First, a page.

Should they stay or should they go?

Suitcase packed. Out of office on. It’s time to relax, unwind and jet off on your holidays. But will your four-legged friend be going with you? Or will they be staying at home?

This guide details what you need to think about when taking your pet on holiday – and what to consider if someone’s looking after them while you're away.

Taking your pet with you

The car might be a convenient way to transport pets within the UK, but remember they can also travel on the train and some buses (however, coaches usually don’t accept pets).

Whichever mode of transport you choose, the RSPCA recommends that you:

  • Take regular stops to let your pet answer the call of nature and stretch its legs (even when you’re on a train)
  • Provide access to fresh water and food at your pet’s usual mealtimes
  • Keep cats in a robust and secure carrier, allowing them to sit and stand up at full height, turn round easily and lie down in a natural position
  • Ensure your pet has plenty of ventilation – don’t leave pets inside cars on hot days

Whether you’re travelling to Barcelona or Bruges, your pet has to meet specific requirements when travelling across countries in the European Union (EU) or returning to the UK from another EU or non-EU listed country

The rules vary according to the country you're going to or coming from. You may find Gov.uk's guide on taking your pet abroad useful – and you can always ask your vet for advice.

Before you travel abroad, your pet may need:

  • To be microchipped
  • Its rabies vaccination (make sure your pet is microchipped first or the vaccination won’t count)
  • A pet passport or official third country veterinary certificate
  • Tapeworm treatment (for dogs only)

If you are taking your pet to a country in the EU, it’s not only your own passport you’ll need to remember – you may need one for your pet too.

Wondering how to get a pet passport? Or want to know how long one lasts? Here’s some information to get you started:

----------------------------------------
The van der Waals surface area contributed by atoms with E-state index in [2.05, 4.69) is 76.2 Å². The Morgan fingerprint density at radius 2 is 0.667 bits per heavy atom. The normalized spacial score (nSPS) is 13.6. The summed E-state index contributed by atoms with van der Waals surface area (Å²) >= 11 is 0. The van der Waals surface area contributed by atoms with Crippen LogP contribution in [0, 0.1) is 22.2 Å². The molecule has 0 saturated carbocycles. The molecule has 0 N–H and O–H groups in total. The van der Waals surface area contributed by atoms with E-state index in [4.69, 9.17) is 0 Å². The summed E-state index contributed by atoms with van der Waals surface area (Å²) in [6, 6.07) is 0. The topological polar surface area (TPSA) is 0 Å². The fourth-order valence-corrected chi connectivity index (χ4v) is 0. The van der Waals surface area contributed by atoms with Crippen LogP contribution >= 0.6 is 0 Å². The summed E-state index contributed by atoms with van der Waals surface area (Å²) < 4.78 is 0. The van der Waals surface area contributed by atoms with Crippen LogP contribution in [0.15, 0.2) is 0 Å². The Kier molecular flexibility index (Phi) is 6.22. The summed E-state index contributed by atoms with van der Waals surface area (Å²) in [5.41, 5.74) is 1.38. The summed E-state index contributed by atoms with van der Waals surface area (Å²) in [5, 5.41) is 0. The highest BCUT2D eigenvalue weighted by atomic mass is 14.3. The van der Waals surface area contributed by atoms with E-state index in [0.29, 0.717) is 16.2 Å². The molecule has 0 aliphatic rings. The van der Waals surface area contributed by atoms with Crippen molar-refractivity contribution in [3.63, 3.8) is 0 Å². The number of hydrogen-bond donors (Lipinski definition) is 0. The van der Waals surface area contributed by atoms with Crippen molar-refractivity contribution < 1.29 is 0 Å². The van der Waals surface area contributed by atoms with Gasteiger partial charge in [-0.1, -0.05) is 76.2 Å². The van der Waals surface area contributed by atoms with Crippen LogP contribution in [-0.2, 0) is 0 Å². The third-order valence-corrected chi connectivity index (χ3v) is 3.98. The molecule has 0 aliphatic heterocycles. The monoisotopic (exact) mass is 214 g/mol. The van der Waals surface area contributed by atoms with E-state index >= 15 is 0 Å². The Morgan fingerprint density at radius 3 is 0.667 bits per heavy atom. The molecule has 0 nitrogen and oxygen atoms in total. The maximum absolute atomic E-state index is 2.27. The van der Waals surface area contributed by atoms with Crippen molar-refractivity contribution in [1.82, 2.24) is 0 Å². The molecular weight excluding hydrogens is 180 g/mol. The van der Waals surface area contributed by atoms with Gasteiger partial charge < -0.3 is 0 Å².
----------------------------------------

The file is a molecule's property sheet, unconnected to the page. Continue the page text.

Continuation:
• You should be able to get a pet passport from most vets – your local vet will talk you through the process and answer any questions you have
  • A pet passport will include details about you and your pet, plus information on any treatments your pet has had
  • Getting a pet passport, including any tests and vaccinations, will typically cost between £150 and £250
  • Before a passport can be issued, your pet must be microchipped and have had a rabies vaccination within the past three years
  • A pet passport is valid for life or until all the treatment spaces are full – as long as your pet’s rabies vaccinations are up to date

Most ferry companies will allow pets to be taken on board, so if you’re travelling to your holiday destination by boat, it should be plain sailing.

Planning on flying with your pet? All airlines have different policies, but as a general rule of thumb:

  • Most UK-based, low-cost carriers will allow pets in the hold – but won’t allow them in the cabin
  • Larger airlines sometimes allow some pets to travel in the cabin
  • Most airlines usually accept assistance dogs, including guide dogs, in the cabin


Leaving your pet behind

It can be tough to leave your pet behind, especially with those doleful eyes trying to sway you.

But it may be more appropriate to leave your pet at home if you're holidaying abroad or in a far-flung place in the UK. And it can sometimes be best for their health and wellbeing.

It’s also worth noting that the RSPCA recommends not taking a cat or rabbit on holiday with you, especially if they aren't familiar with travelling.

Choosing who to look after your pet

When it comes to choosing a pet sitter to look after your pet, there are two main options:

Friend or relative


A friend or family member will likely be cheaper than paying for boarding accommodation while you’re away. They might also know your pet well and be comfortable with them.